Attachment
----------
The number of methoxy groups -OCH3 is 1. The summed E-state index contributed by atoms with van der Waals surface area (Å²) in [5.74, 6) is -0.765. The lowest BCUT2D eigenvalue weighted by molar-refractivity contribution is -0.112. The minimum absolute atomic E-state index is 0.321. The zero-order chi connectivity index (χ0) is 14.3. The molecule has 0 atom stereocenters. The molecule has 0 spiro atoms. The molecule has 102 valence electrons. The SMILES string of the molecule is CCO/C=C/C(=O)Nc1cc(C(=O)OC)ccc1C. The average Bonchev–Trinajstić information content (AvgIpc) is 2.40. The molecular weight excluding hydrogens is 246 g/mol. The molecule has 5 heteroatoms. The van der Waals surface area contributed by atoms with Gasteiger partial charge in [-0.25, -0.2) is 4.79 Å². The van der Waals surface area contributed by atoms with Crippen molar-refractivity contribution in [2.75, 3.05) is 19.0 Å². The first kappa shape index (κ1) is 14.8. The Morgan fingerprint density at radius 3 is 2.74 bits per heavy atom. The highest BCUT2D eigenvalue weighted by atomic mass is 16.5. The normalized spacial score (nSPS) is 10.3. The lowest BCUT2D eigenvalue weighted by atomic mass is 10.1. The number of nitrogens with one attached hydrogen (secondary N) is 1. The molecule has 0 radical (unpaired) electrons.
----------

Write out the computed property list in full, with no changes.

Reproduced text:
The number of methoxy groups -OCH3 is 1. The summed E-state index contributed by atoms with van der Waals surface area (Å²) in [5.74, 6) is -0.765. The lowest BCUT2D eigenvalue weighted by molar-refractivity contribution is -0.112. The minimum absolute atomic E-state index is 0.321. The zero-order chi connectivity index (χ0) is 14.3. The molecule has 0 atom stereocenters. The molecule has 0 spiro atoms. The molecule has 102 valence electrons. The SMILES string of the molecule is CCO/C=C/C(=O)Nc1cc(C(=O)OC)ccc1C. The average Bonchev–Trinajstić information content (AvgIpc) is 2.40. The molecular weight excluding hydrogens is 246 g/mol. The molecule has 5 heteroatoms. The van der Waals surface area contributed by atoms with Gasteiger partial charge in [-0.25, -0.2) is 4.79 Å². The van der Waals surface area contributed by atoms with Crippen molar-refractivity contribution in [2.75, 3.05) is 19.0 Å². The first kappa shape index (κ1) is 14.8. The Morgan fingerprint density at radius 3 is 2.74 bits per heavy atom. The highest BCUT2D eigenvalue weighted by atomic mass is 16.5. The normalized spacial score (nSPS) is 10.3. The lowest BCUT2D eigenvalue weighted by atomic mass is 10.1. The number of nitrogens with one attached hydrogen (secondary N) is 1. The molecule has 0 radical (unpaired) electrons.